Bipolar disorder is a lifelong condition. Bipolar I disorder is generally considered to have a poorer long-term outcome than Major Depressive Disorder. The reasons for this are unclear but may be a result of poor compliance with medical treatment. Bipolar II disorder and the soft bipolar spectrum disorders have a better outcome
The course varies from person to person. Bipolar disorder can start with major depression or a manic episode. Manic episodes usually begin suddenly with a rapid escalation of symptoms over a few days. They tend to be shorter and end more abruptly than depressive episodes. It is important to note that over a lifetime patients with bipolar mood disorder have a much higher likelihood of suffering from a depressive episode than from a hypomanic/manic episode. For some there may be long symptom-free periods between episodes. Episodes have been described to last for days, weeks or months. However, more recent research suggests that some individuals may experience several switches in mood state within one day. The average person with bipolar I disorder has four episodes (manic or depressed) during the first ten years of the illness. A minority of people may have several episodes of mania and depression with only brief periods of normal moods in between.
If properly controlled by medication, a person can lead a full, productive life. If left untreated, moods will continue to swing from one extreme to another and cause severe impairment in functioning. The time period between episodes usually narrows and episodes become more severe. In such cases, suicide is a real danger, especially if the person abuses substances and/or suffers from anxiety.
There is no diagnostic test. In order to make a diagnosis, an evaluation by a psychiatrist, who will take a detailed history and thoroughly assess symptoms, is essential.
It is very useful to get feedback from close family and friends, as a person with this disorder often lacks insight into his/her condition. They will often deny that anything is wrong and resist efforts to be treated. This resistance can often delay diagnosis and effective treatment.
Substance abuse or medical conditions such as thyroid problems can mimic bipolar disorder. These need to be ruled out and effectively treated.
There is no cure for bipolar disorder, but it responds well to treatment. It is a recurrent, lifelong illness. People suffering from bipolar disorder need long-term psychiatric care to monitor medication, enhance treatment compliance and prevent future episodes. A combination of medication and psychotherapy is optimal.
Treatment aims are to:
Effectively treat whatever the current (acute) episode is (mania, hypomania or depression)
Effectively reduce the risk and severity of further episodes with maintenance treatment and support
Vigilance is the key to preventing relapse. If early symptoms are reported to the doctor when first noticed, adjustments can be made to the treatment plan in order to prevent a “full-blown” episode.
In the maintenance phase, support is needed to continue the use of medication to prevent future episodes. This is often difficult as people feel so much better during these periods.
Medication - Manic episode
In the first instance a good assessment is essential. Medical conditions or drug intoxication need to be excluded before the diagnosis of a manic episode can be made. Commonly an acute episode of mania will require a period of hospitalisation.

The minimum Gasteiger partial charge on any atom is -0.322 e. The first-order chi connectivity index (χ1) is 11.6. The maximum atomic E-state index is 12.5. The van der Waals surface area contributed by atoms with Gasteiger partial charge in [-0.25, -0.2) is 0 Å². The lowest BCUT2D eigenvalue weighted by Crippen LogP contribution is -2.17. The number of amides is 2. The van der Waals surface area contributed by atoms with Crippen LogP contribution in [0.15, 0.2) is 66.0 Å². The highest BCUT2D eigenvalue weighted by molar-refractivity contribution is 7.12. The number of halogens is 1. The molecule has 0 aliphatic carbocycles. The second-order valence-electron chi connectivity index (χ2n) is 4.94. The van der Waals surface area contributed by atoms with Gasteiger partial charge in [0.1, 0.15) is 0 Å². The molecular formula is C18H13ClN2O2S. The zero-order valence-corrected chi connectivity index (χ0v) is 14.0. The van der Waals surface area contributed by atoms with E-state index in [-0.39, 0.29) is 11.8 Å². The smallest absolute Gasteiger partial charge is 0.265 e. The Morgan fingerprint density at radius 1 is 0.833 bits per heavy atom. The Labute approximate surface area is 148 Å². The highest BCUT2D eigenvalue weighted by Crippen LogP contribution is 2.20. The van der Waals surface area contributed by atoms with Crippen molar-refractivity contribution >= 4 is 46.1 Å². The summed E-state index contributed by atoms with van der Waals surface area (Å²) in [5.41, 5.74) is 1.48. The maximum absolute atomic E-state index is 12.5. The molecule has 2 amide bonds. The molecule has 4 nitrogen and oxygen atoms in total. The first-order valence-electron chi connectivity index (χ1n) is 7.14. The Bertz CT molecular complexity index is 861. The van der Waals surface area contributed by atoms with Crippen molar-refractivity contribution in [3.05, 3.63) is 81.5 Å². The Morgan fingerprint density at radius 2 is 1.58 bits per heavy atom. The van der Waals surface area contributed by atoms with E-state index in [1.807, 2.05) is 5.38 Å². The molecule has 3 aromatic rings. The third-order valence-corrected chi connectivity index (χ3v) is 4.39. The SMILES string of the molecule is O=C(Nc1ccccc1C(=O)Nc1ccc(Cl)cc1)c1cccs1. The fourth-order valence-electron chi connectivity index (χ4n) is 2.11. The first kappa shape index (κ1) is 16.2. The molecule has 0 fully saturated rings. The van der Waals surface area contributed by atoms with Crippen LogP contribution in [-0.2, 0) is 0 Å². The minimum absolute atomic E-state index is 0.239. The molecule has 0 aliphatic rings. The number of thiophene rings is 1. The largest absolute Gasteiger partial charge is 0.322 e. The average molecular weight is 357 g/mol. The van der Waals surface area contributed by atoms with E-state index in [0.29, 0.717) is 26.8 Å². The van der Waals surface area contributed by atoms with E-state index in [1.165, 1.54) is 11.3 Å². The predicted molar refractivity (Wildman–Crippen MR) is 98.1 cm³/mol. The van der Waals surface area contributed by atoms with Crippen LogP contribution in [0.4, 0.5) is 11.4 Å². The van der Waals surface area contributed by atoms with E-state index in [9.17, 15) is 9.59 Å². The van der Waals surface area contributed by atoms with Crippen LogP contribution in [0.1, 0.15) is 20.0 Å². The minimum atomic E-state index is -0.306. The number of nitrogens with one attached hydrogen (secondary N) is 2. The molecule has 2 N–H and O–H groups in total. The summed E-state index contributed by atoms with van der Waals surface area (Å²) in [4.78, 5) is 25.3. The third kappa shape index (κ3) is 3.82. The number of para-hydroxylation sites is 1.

Mood stabilizers are the mainstay of the medical treatment. Various drugs have mood stabilizing action. These include Lithium, some drugs used to treat epilepsy (anticonvulsants) and certain antipsychotics. Lithium remains the gold standard for an acute manic episode. As an alternative, the first line option from the anticonvulsant group is Valproate (Epilim), and from the antipsychotic group, Olanzepine (Zyprexa). In episodes where psychotic symptoms are present, antipsychotics are invariably prescribed until symptoms have subsided. Combinations of 2 or more mood stabilisers are commonly used
Benzodiazepines (tranquillisers) may be prescribed to manage agitation, psychosis or dangerous behaviour, while waiting for a mood stabiliser to take effect.
The depressive phase of bipolar disorder in general does not respond well to anti-depressants when used as a single agent. Moreover, when used without a mood stabilizing drug, antidepressants can trigger a manic or mixed episode. Therefore the first line treatment for a depressive episode remains a mood stabiliser. Anticonvulsants such as Lamotrigine (lamicitn) or antipsychotics such as Quetiapine (seroquel) are used in this context. When antidepressants are used, they are prescribed in conjunction with a mood stabiliser.
Electroconvulsive therapy (ECT)
ECT is a safe and effective treatment for both mania and depression. This is generally reserved for people in hospital and, as such, for more severe episodes.
Acute episodes represent only brief periods in the life of most people with bipolar disorder. To lengthen the time between episodes and minimise the effects of further episodes, the continued use of mood stabilising medication (maintenance therapy) is essential. This may be difficult, as maintenance therapy is needed in periods when people feel well. In this phase, people with bipolar disorder need ongoing psychotherapy to assist with understanding the risks of the illness and minimise early discontinuation.
Patients on lithium need regular blood tests to make sure that there is enough lithium in the body for it to work, but not too much which can be harmful and lead to serious side-effects. This monitoring is done in routine follow-up with a psychiatrist.
As bipolar disorder disrupts a person’s life and relationships, psychotherapy can help people regain control and re-establish relationships with others. Support should extend to the family and support structures to help all involved to come to terms with the illness. This also aims to help to motivate people for better treatment compliance.
Support groups offer a valuable opportunity to people to meet other people with bipolar disorder and to learn more about the disorder and how to live with it. The Western Cape Bipolar Association can be contacted for a list of support groups in the country. Visit their website at www.bipolar.co.za.
Previously reviewed by Dr Paul Carey, MRC Research Fellow
Reviewed by Dr Stefanie van Vuuren, Psychiatrist, MB ChB (Stell), M Med (Psig) (Stell), FC (Psych)SA, November 2010